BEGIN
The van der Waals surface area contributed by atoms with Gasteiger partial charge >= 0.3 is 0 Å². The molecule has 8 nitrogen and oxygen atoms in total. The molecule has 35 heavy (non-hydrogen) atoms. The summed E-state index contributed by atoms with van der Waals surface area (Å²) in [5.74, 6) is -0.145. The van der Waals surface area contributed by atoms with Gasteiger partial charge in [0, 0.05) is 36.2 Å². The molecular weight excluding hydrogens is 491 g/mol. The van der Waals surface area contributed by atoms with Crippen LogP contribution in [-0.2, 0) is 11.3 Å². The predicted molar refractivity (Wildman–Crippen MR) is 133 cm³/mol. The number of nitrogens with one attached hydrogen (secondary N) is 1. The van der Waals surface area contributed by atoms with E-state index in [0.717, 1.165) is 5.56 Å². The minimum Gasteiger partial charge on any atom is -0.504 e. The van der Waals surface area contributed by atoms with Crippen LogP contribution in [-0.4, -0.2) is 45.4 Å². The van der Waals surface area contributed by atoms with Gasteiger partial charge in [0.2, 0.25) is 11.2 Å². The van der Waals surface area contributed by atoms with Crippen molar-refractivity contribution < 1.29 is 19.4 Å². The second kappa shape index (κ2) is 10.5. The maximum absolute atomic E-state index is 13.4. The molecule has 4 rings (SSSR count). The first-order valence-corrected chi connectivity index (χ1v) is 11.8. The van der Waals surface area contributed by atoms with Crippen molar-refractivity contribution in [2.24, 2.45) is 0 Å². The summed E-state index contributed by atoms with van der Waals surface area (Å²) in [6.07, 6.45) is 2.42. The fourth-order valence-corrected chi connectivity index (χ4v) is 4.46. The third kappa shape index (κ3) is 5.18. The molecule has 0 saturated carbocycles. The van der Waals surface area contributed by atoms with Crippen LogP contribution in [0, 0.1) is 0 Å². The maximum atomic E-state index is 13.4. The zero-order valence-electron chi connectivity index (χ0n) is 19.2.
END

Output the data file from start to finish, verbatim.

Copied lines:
The van der Waals surface area contributed by atoms with Gasteiger partial charge >= 0.3 is 0 Å². The molecule has 8 nitrogen and oxygen atoms in total. The molecule has 35 heavy (non-hydrogen) atoms. The summed E-state index contributed by atoms with van der Waals surface area (Å²) in [5.74, 6) is -0.145. The van der Waals surface area contributed by atoms with Gasteiger partial charge in [0, 0.05) is 36.2 Å². The molecular weight excluding hydrogens is 491 g/mol. The van der Waals surface area contributed by atoms with Crippen LogP contribution in [-0.2, 0) is 11.3 Å². The predicted molar refractivity (Wildman–Crippen MR) is 133 cm³/mol. The number of nitrogens with one attached hydrogen (secondary N) is 1. The van der Waals surface area contributed by atoms with E-state index in [0.717, 1.165) is 5.56 Å². The minimum Gasteiger partial charge on any atom is -0.504 e. The van der Waals surface area contributed by atoms with Crippen LogP contribution in [-0.4, -0.2) is 45.4 Å². The van der Waals surface area contributed by atoms with Gasteiger partial charge in [0.2, 0.25) is 11.2 Å². The van der Waals surface area contributed by atoms with Crippen molar-refractivity contribution < 1.29 is 19.4 Å². The second kappa shape index (κ2) is 10.5. The maximum absolute atomic E-state index is 13.4. The molecule has 4 rings (SSSR count). The first-order valence-corrected chi connectivity index (χ1v) is 11.8. The van der Waals surface area contributed by atoms with Crippen molar-refractivity contribution in [2.24, 2.45) is 0 Å². The summed E-state index contributed by atoms with van der Waals surface area (Å²) in [6.07, 6.45) is 2.42. The fourth-order valence-corrected chi connectivity index (χ4v) is 4.46. The third kappa shape index (κ3) is 5.18. The molecule has 0 saturated carbocycles. The van der Waals surface area contributed by atoms with Crippen LogP contribution in [0, 0.1) is 0 Å². The maximum atomic E-state index is 13.4. The zero-order valence-electron chi connectivity index (χ0n) is 19.2.